So there needs to be a vision of human progress. A sense that we are moving towards a better society for our children. A fairer world. A place where those less fortunate will one day thrive. If I cannot believe this prospect is possible, then what can I believe? What sense can I make of my own life he says.
But we don’t just need to just look to people like Tim for this. We have a powerful alternative vision for the world in our reading from Corinthians.
Corinth was a busy bustling diverse cosmopolitan city built on trade, that compares much more closely with the world of today than other contexts to which the Bible is addressed.
It had a very materialistic and divided society. It was prosperous, ambitious and competitive and it seems to me that Paul was seeking to address this and what he has to say provides suggestions on alternative values to our narrow materialism. He challenges them to be spiritual people rather than people of the flesh who are divided and quarrelling and very revolutionarily he challenges them about the idea of ownership and their egotism. He counsels humility. It is God’s world, not ours to divide up unequally and exploit he says. God gives the growth, not Paul or Apollos or some modern day entrepreneur who tells us how much more vital his or her contribution is than everyone elses. The one who plants and the one who waters have a common purpose and each will receive wages according to the labour (not the power or control) of each. We are all God’s servants working together. This is a vision of society in which the prosperity of us as individuals is integrally tied up in the good of the community as a whole.
Concluding remarks. So why then is it that these crucial questions are not in the forefront of the debate within our society? This is a big question which we cannot do justice to today. But I would proffer two observations.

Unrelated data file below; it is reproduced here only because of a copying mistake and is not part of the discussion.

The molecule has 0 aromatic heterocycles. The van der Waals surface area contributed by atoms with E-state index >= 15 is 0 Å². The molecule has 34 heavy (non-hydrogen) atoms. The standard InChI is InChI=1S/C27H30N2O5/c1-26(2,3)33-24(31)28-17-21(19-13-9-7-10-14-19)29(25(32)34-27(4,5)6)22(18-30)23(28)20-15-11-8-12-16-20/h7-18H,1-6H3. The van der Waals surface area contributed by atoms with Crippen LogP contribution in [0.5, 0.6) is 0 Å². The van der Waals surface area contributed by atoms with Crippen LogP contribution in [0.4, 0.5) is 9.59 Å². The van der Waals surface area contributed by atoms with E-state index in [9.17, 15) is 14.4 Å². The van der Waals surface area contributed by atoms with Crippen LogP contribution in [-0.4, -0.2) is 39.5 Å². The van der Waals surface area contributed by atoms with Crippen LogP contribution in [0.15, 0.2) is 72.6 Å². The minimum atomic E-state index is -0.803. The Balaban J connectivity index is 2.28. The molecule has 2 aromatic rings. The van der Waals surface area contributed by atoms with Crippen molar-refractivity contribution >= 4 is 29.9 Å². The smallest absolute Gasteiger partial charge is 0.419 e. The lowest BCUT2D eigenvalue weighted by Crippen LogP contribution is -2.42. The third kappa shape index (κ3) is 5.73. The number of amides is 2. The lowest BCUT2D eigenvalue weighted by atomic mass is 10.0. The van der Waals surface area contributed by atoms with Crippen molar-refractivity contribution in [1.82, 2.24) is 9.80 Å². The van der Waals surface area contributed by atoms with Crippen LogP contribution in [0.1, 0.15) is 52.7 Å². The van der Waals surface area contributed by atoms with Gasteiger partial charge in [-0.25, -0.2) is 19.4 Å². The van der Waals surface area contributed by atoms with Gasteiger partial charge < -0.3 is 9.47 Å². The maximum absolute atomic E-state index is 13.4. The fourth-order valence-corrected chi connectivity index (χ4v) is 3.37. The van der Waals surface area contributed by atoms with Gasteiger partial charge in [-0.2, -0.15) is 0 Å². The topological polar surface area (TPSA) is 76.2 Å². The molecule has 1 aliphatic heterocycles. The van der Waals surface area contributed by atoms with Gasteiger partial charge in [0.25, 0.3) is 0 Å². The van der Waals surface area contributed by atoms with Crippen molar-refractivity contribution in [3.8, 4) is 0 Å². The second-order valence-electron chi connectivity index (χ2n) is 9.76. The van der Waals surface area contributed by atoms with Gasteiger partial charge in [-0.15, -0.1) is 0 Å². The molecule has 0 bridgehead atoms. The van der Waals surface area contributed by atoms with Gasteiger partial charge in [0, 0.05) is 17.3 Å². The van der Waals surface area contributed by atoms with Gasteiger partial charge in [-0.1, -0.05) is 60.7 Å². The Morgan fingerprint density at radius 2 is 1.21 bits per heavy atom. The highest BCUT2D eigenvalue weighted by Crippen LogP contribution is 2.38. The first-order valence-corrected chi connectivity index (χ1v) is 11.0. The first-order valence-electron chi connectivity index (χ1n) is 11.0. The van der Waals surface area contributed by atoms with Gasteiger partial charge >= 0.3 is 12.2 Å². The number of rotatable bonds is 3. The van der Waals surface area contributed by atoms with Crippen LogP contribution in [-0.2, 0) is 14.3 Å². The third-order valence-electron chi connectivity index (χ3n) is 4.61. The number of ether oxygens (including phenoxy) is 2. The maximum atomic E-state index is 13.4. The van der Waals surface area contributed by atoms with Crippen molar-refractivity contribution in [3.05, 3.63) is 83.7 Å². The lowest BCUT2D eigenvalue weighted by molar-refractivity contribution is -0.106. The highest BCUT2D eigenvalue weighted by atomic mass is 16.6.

1. The first concerns the thinking of our world and the powerful influence it has one us. Materialism and consumerism are very pervasive and difficult to escape from. They dominate thinking in our society. There is hardly a day that goes by when you don’t hear the word ‘growth’ ( meaning Economic Growth – ie. a growth in material things).
2. The second concerns our thinking which we can change and this is what St Paul and Tim Jackson are encouraging us to do. Our thinking is dominated by the idea that we need leaders to bring about change, to make things better. We see it in our theology and much of church thinking. The idea of a powerful God who can fix things for us. So we look to our leaders to say something. But they remain silent, because all of this is very inconvenient. It is ‘An Inconvenient Truth’ – as Al Gore described it.
So my hope today is to open up this subject and encourage you to grapple with these issues and spread this debate out into the world around us. It is also to say that there is hope. I believe the gains that have been made in terms of the welfare of society as a whole have come out of movements of people not some benign paternalistic power. That’s not a denial of God, but an understanding of a very different God that works in and among us. People getting together to work for change in many different ways and often this starts in small ways and multi-farious ways. It is up to us to speak up. And if we can start to transform our thinking we can transform our society and our world. Together we can be far more powerful that the thinking from above. So Lets get going!
Post Script to the Discussion – from the Story of Stuff
We have a problem with Stuff. We use too much, too much of it is toxic and we don’t share it very well. But that’s not the way things have to be. Together, we can build a society based on better not more, sharing not selfishness, community not division.
The legitimacy of the means to live well is part of the glue that keeps society together. Collective meaning is extinguished when hope is lost. Morality itself is threatened.
One of the key messages of this book is that we’re failing in that task. Our technologies, our economy and our social aspirations are misaligned with any meaningful expression of prosperity. The vision of social progress that drives us – based on the continual expansion of material wants – is fundamentally untenable. And this failing is not a simple falling short from utopian ideals. It is much more basic. In pursuit of the good life, we are systematically eroding the basis for well-being tomorrow. We stand in real danger of losing any prospect of a shared and lasting prosperity.
Harry Patch, the last man alive who fought for the British in the war: “Politicians who took us to war should have been given the guns and told to settle their differences themselves, instead of organising nothing better than legalised mass murder.” http://noglory.org/